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Bulgaria

a country

Background:

Location: Balkan Peninsula, southeast Europe

Regions and cultures: Shopluka, Sofia, the North, Dobrudzha, Strandzha, Thrace, Rhodope, Pirin

Languages: Bulgarian, Turkish, Romany (Gypsy), Arumanian, Sephardic

Religions: Bulgarian Orthodox Christian, Islam, Judaism

Dances and songs:

Arap, a family of dances from Pirin, Macedonia

Ay da idem, Yano, ay da idem, song

Baba Nedelya, song

Baldûzka, dance

Bre Petrunko, song

Buchimish, dance

Kukuvichka, dance

Novo Zagorsko Horo, dance

Paydushko, dance family

Pravo, dance family

Yavore, Yavorcho, a hayduk song

Bavno Oro: Bavno Makedonsko Oro. Boris Karlov arranged this medley. Occasionally found in 8/8 (3+2+3) instead of 7/8. Snošti sakav da ti dojdam, or, Snošti rekoh da mi dojdam".

Četvorno Šopsko Horo - "Learned in the village of Bistrica, in the Sofia District, by Yves Moreau in the summer of 1966." On Yves' 2nd video. Folk Dancer MH 45x3058A (produced by Ron Wixman and Steve Glaser) has "Hodih Gore, Hodih Dolu" (in MITFDC Songbook).

Delcevsko Horo - Yves Moreau, 2nd video, Pirin.

Idam, Ne, Idam - Macedonian-Bulgarian. Stockton 1997 notes from Yves: This dance was created by Yves Moreau based on traditional Lesnoto (Pravoto) and Sirto steps of Pirin-Macedonia. The song is a popular one throughout Macedonia, known as "Oj ela mi, Felidze" or "Idam, ne Idam."

Karamfil - Bulgarian composed song with dance made up by Jaap Leegwater to fit the particular recording.

Kasapsko - Yugoslav Macedonia.

Kopačka - Maleševo (Former Yugoslav Macedonia), from the book Vie Se Oro Makedonsko. Gjorgji Dimčevski. "Diggers dance". From the "Delchevo-Berovo region of Eastern Macedonia". Choreography by Tanec ensemble; taught by Elsie Dunin, John Filcich, Dick Crum, and Pece Atanasovski.

Nestinarsko: "Firewalker's dance". Versions taught by Marty Koenig and Yves Moreau. "Nestinari" belong to a wide region, but the common version comes from Strandža.

Petrunino Horo: This is from the Shope region of Bulgaria. It's a generic dance form, so there are many Petruninos out there. (Boston did at least three when I was there, Dick Crum's multifigure, "Eagle's" (Dave Vinsky's) Petrunino, and a one-figure version also taught by Dick.) Dennis Boxell taught a two-step version early on.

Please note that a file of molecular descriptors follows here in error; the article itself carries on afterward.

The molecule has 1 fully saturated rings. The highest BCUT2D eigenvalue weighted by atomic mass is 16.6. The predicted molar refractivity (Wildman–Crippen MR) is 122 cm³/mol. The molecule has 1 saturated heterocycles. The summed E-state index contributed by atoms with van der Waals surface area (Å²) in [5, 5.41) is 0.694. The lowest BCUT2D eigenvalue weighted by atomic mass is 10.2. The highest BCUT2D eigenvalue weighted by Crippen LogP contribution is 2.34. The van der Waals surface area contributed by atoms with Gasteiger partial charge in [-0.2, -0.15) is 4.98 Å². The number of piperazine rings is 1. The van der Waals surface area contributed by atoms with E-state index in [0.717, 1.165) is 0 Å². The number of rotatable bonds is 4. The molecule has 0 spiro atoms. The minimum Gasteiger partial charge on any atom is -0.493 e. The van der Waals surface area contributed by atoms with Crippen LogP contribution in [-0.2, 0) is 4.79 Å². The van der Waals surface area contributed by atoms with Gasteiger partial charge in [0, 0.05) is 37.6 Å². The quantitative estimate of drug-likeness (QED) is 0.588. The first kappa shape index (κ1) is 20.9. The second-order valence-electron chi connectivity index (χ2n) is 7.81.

Popovičanka - Popovica village, near Negotin, East Serbia, by Bora Gajicki.

Dobrudjanska Reka: by Camille Brochu, from "Ansambl Sradec".

Singing Pravo (Hodila Mi e Bojana)

Sadi Moma: Well, it seems to be done both in Pirin-Macedonian (villages of Bucino and Krumov, north of Blagoevgrad) and in the Shope region (south of Kyustendil and Stanke Dimitrov).

Sedi Donka: From Thrace, in areas around Pazardzhik and Plovdiv. by Dick Crum at Kolo Festival, 1967-8.

Šopska Kopanitsa: Yves and Jaap have dances by this name.

Tragnala Rumjana - Thracian. A lesnoto variation.

Trite Puti: Dances by this name exist in both Shope and Thrace, and into Greece. Depends on your tune.

Vlaško: (Vlach, North Bulgaria). Yves taught the most popular dance by this name, and then added a couple more figures to it later. But there are plenty of dances that go by this name. Anybody remember the old "Oro Vlashko" from East Serbia that came through Aman, presented by Mario Casillas, and taught by Dick Oakes?

Zborenka: Dobrudja. Yves introduced one to North American folkdancers.

Documents:

Cristowe, Stoyan. Author of articles about Bulgaria.
Some dance content.

Fox, Frank. Bulgaria. London: Black, 1915.

King Boris of Bulgaria. In Contemporary Review, vol.132 (November 1927).

Mincoff, Elizabeth. Bulgarian Folk Songs. In Cornhill Magazine, 63: 70-80 (July 1927).

Monro, Dorothy. Rural Highways to the Black Sea. In Travel Magazine, 53 (October 1929).
Illustration of Horo on p.26.

Monroe, Will S.. Bulgaria and Her People. Boston: Page, 1914.
Contains some dance background.

National Geographic Magazine:

Our Little Bulgarian Cousin. Boston: Page, 1913.
Not much on dance. Illustrated.

Petroff, Louis. Some Primary Group Norms of the Bulgarian Peasants as Reflected in Their Folkways and Folklore. Master's thesis, University of Southern California, 1929. Chapter 5, Play and Sociability, republished as Characteristic Peasant Sociability and Play Groups in Bulgaria. In Playground Magazine, June 1929.

Samuelson, James. Bulgaria, Past and Present. London: James, Trubner, 1888.

Bulgarian sound recordings, a list

Dimitrov, Iliya Zahariev, gayda (bagpipe) player

Women instrumentalists, article

Vassilev, Ognyan, tûpan (bass drum) player